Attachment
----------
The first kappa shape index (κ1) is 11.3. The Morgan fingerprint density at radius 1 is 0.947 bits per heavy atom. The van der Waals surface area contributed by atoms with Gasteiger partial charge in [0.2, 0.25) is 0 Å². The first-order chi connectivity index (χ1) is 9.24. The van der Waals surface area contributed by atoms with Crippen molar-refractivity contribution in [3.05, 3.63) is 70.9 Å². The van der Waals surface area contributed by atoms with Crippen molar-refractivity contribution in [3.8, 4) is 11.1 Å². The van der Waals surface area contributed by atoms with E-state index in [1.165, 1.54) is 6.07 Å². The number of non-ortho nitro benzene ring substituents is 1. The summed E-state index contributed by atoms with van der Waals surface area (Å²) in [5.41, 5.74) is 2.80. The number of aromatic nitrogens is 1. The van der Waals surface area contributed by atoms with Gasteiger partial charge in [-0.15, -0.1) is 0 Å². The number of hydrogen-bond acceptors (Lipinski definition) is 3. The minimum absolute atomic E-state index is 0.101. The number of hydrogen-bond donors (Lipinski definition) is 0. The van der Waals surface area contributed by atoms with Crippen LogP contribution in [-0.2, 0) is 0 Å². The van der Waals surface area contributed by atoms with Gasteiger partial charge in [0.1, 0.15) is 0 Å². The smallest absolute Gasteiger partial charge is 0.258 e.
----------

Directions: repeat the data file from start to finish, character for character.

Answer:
The first kappa shape index (κ1) is 11.3. The Morgan fingerprint density at radius 1 is 0.947 bits per heavy atom. The van der Waals surface area contributed by atoms with Gasteiger partial charge in [0.2, 0.25) is 0 Å². The first-order chi connectivity index (χ1) is 9.24. The van der Waals surface area contributed by atoms with Crippen molar-refractivity contribution in [3.05, 3.63) is 70.9 Å². The van der Waals surface area contributed by atoms with Crippen molar-refractivity contribution in [3.8, 4) is 11.1 Å². The van der Waals surface area contributed by atoms with E-state index in [1.165, 1.54) is 6.07 Å². The number of non-ortho nitro benzene ring substituents is 1. The summed E-state index contributed by atoms with van der Waals surface area (Å²) in [5.41, 5.74) is 2.80. The number of aromatic nitrogens is 1. The van der Waals surface area contributed by atoms with Gasteiger partial charge in [-0.15, -0.1) is 0 Å². The number of hydrogen-bond acceptors (Lipinski definition) is 3. The minimum absolute atomic E-state index is 0.101. The number of hydrogen-bond donors (Lipinski definition) is 0. The van der Waals surface area contributed by atoms with Crippen LogP contribution in [-0.2, 0) is 0 Å². The van der Waals surface area contributed by atoms with Gasteiger partial charge in [0.1, 0.15) is 0 Å². The smallest absolute Gasteiger partial charge is 0.258 e.